Showing Children How Moral Values Matter Through Action

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Volunteering to build homes for poor families
Youth position a frame for a wall as part of a non-profit group project. U.S. Navy photo by Photographer’s Mate 2nd Class Johansen Laurel [Public domain], via Wikimedia Commons.

One of the most difficult parts of parenting is when the time comes to teach them about morals. It’s a strange mental place to be when you’re trying to raise your own flesh and blood to be someone who is a new and improved version of yourself. Yet you’re still learning how to be a good and better person every day. So, instead, it’s likely better to instil within them values rather than trying to get them to understand why morals are important. Essentially, morals are there so that society does not reach a place of mayhem where law and order take a backseat to atrocities. Getting children involved in activities in which they can see the good that can come out of having upstanding values is by far the best way for them to understand morals.

Kids serving meals to the homeless
Volunteering at a local shelter can help instil solid moral values in your child. Photo via F.E. Warren Air Force Base by Brandon Valle.

Unruly teens

When children hit puberty, it’s inevitable that they’re going to rebel as they see you as a figure of authority. It’s part of growing up and spreading your wings by not submitting to people who stand over you, whether they are your parents or not. However, take them down to a homeless shelter to volunteer for a weekend. It may be more beneficial to take them to a shelter that specifically helps homeless children and/or orphans. When your kids get a healthy dose of reality and what it means to have a roof over their heads, they will likely drop their teenage anger over nothing. Meeting people their age who can barely get a good meal will truly be eye-opening for them.

Nice company

Many cities have their very own dedicated children’s hospitals. This is where infants, toddlers, and young children receive care. Explain to your young kids that they are very lucky to be born healthy and happy. And now, if they wish, they can go to a hospital to help other children who are around their age. Some patients at the hospitals might be lonely and having other children to play with will boost their morale.

Volunteering to build homes for poor families
Youth position a frame for a wall as part of a non-profit group project. U.S. Navy photo by Photographer’s Mate 2nd Class Johansen Laurel [Public domain], via Wikimedia Commons.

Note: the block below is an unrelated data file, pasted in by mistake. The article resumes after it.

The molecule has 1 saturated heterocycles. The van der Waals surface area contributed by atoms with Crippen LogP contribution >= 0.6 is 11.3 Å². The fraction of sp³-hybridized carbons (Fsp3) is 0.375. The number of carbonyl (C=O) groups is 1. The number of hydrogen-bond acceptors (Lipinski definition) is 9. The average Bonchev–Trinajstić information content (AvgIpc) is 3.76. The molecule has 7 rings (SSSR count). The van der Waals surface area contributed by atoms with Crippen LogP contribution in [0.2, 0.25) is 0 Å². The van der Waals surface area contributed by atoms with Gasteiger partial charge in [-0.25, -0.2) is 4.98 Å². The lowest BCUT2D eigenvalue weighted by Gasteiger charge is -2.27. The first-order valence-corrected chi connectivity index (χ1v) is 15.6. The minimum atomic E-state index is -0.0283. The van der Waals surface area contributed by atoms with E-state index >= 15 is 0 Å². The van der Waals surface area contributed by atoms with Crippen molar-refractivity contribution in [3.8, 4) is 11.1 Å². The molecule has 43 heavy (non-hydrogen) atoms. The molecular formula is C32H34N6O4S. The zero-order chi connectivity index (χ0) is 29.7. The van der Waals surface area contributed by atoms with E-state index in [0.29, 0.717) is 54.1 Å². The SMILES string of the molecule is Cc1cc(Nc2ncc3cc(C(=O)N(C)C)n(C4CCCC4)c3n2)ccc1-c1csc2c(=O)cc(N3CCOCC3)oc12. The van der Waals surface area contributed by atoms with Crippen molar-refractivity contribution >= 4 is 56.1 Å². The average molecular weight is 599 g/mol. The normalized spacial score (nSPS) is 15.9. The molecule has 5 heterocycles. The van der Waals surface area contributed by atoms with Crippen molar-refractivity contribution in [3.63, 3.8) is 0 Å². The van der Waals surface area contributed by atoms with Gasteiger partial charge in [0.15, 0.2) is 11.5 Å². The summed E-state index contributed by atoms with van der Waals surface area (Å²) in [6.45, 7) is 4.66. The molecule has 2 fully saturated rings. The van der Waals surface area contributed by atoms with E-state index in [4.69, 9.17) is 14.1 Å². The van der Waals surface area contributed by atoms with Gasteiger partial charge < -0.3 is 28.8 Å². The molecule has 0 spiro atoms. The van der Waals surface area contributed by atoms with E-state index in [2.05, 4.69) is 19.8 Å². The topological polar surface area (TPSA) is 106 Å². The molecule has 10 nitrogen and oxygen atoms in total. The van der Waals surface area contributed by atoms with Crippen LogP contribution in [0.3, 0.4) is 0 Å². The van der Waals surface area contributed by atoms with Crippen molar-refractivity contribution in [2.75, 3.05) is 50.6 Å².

Build for the needy

Another way for your children to learn what it means to help others is to be part of a team that create homes for people living in poverty. Young adults who are looking for an extra activity to help them with future job prospects and or their university admission can explore the mississauga volunteer opportunities for students to check out. Poor families that are growing in size while their income stays the same are often grateful to people who donate their time and effort to build them a new home. The process of signing up to volunteer barely takes half an hour. Get assigned to one of the teams and be contacted with further information.

Children’s minds are developing in a fast-paced world. At the same time, adults are still learning to become more civilized and treat fellow humans with more care. Thus, going through a complex explanation of what morals mean might not be as effective as actually taking your children to volunteer groups to see for themselves the hardships of the world and beliefs that can improve the world.

 

26 COMMENTS

  1. This is such a wonderful post, Christy! I guess I’m still new to the mom life because my two boys are so young. (5 & 3 years old) but it’s definitely a challenge trying to teach kids morals. You made some very good and valid points in this post!! Thanks for sharing 🙂

  2. You raise some very good points! I have a teenage daughter and can relate to a lot of what you have to say. You’ve got me thinking. Great job!

  3. Greatest idea and inspiration to all humen being whether they are teen agers youth or even parents.
    One can learn moral out of the family and to see the actions of others. Thanks Christy.

  4. This is a great post ,have been able to take my kids to take part in community litter pickup and food packing for the hungry at local centers and it was a really great feeling!Thanks for sharing!

  5. Love your ideas here. Indeed, getting children to understand the WHY behind the “rules” we have in place empowers them to either accept, or to take measures to change the rules. I think when children are exposed to a variety of situations, types of people, even different languages, cultures and countries, they are more likely to have a bigger worldview, more empathy, and understanding. I hope you’ve had a great week! xo

    • I think it’s the interaction – the experience – that makes the difference, rather than a non-collaborative listening of a speech about moral values. Hands-on learning, I believe they called it in school 😉 May your weekend be wonderful, my friend!

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